Somehow the process that has already started takes some of the emphasis off the new year.  I'm trying to make reflection and renewal an ongoing process, something I do on a continual basis, not something limited to specific days or events.  

That doesn't mean it's not a good idea to put extra time and energy into reflection when certain milestones come around.  Anything that encourages me to reflect is valuable.  But now it feels more like milestones are part of a larger, ongoing process, connected to what came before and what's coming next, rather than isolated, one-time events.

Wednesday, December 30, 2009 - Another Great Podcast

posted Dec 30, 2009, 8:55 PM by Jeremy Poehnert   [ updated Dec 30, 2009, 8:57 PM ]

I posted this on the CCT Network, and thought I'd post it here as well.  The podcast was amazing!

This is about a neuroscientist and her experience having a stroke. She combines neoroscience, reflection, philosophy (she's very metacognitive) and joy (I interpreted it as creativity) to tell the story of her experience.

It was played on a great Canadian podcast called Tapestry. You can listen to it straight from the site.

Here's the link and the description.

http://www.cbc.ca/tapestry/archives/2009/120609.html

Jill Bolte Taylor is a brain scientist who had a stroke at the age of 37. The injury to her brain caused her to temporarily lose the ability to talk, read and write. But it gave her a new understanding of human consciousness, and of her own place in the universe. Today, Taylor has fully recovered. She tells her story in the book, My Stroke of Insight: A Brain Scientist's Personal Journey, and in a much-watched video.

Wednesday, December 30, 2009 - Podcasts and Such

posted Dec 30, 2009, 6:00 PM by Jeremy Poehnert   [ updated Dec 30, 2009, 6:24 PM ]

So, one of my favorite things to do is listen to podcasts.  I LOVE listening to podcasts.  They are my major source of news and a tremendous source of entertainment for me.

One of the things I've been thinking about lately is how I listen to podcasts.  I tend to go through phases.  I've gone through phases where I listen to business/economy shows, current event shows, reflective/spirituality/religious shows, technology shows, political shows and funny shows, among others.

Each phase follows a certain pattern.  I get interested in a topic (the economy, current events, politics, etc.) and look around the web to find shows on that topic.  I start by casting a wide net, subscribing to a lot more shows about a topic then I'll actually listen to, and then narrow my focus down to a few favorites in that genre.  Then I add those favorites to the collection of shows I listen to on a regular basis, and stop following the rest.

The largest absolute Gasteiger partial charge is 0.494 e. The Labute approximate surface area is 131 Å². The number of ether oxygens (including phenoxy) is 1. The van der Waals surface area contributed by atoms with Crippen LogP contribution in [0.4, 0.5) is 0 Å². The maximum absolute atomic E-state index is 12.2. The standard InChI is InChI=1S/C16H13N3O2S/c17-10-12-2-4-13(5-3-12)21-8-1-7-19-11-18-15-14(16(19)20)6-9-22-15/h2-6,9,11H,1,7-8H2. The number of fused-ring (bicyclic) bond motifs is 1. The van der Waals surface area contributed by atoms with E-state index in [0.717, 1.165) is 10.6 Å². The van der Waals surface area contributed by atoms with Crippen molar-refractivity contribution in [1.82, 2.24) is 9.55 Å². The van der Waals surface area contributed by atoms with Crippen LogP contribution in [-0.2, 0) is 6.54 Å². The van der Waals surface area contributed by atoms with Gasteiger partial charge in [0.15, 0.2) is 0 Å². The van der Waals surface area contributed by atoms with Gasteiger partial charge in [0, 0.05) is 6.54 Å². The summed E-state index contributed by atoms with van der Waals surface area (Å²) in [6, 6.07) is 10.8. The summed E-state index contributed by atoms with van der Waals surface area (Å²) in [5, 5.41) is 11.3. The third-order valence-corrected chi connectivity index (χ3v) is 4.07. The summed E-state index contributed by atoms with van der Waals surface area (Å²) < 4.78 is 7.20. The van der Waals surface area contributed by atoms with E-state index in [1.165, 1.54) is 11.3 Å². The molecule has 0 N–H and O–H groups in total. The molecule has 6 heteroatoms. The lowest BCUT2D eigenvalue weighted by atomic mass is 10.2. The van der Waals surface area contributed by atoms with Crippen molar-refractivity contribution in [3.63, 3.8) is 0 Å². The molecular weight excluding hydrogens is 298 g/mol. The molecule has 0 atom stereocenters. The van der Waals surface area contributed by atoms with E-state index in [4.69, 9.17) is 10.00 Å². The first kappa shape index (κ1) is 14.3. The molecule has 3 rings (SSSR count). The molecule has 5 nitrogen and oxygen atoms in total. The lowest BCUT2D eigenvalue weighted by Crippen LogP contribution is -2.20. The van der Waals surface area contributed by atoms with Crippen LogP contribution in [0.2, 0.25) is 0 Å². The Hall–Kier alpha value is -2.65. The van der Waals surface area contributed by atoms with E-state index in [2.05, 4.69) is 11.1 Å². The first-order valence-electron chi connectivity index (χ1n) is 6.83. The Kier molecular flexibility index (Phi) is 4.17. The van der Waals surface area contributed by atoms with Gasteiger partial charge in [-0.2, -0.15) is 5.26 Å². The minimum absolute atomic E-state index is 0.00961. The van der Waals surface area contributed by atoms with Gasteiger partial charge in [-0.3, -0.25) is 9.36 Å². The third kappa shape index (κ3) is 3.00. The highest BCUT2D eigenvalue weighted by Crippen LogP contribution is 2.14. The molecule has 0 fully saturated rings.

These phases last different periods of time, ranging from days to months, based on how interested I am in the topic, and how many podcasts around that topic seem interesting.

What does this have to do with reflection?  I was looking back at these different phases, and realized, somewhat belatedly, how they connect with whatever my life circumstances of the moment are.  The podcasts I'm interested in or attracted to tend to reflect whatever issues I'm thinking about.

I started listening to podcasts for news and entertainment, which is how I consistently use them, and what I think of as my "baseline."  But then I become especially interested in specific topics based on what is happening in my life.

When my wife and I separated (to eventually get divorced) I went through a phase of listening to very reflective and spiritual podcasts, which makes sense because I was questioning the direction my life was headed.

When I lost my job I listened to business/economy podcasts, wondering if i would ever find another job, and how long my retirement money and/or unemployment would last.

When my old computer started breaking down, and I started thinking about both the need for a new computer, and doing more computing in the "cloud" (ie, using online resources, like Google Sites, which powers this site!), I started listening to more technology podcasts.

This past semester, when I was starting to really enjoy my classes, and feel more in touch with my own creativity and sense of fun, I started listening to podcasts that were fun!

And recently I've started re-listening to reflective/spiritual podcasts I haven't listened to in a while, which is what made me think of this topic.  The last time I really got into those kinds of podcasts was when my marriage was ending, which was a period of crisis.  As I recovered from that I kept listening to my favorites, as part of my general mix.  But when I lost my job I largely stopped listening to them.  Looking back on that, it seems weird.  But I think at that time I felt too raw, too sensitive to open myself up to really deep reflection.  I'm easily touched by powerful stories, and I just couldn't handle that kind of intense emotion.  So I pulled away from those kinds of shows.

Now I'm not in crisis, but I feel much more engaged with my creativity and my reflective side, and I feel drawn back to shows that nurture and support that energy, that help me explore those feelings.  Now, rather than use those shows for comfort, I use them for inspiration and encouragement.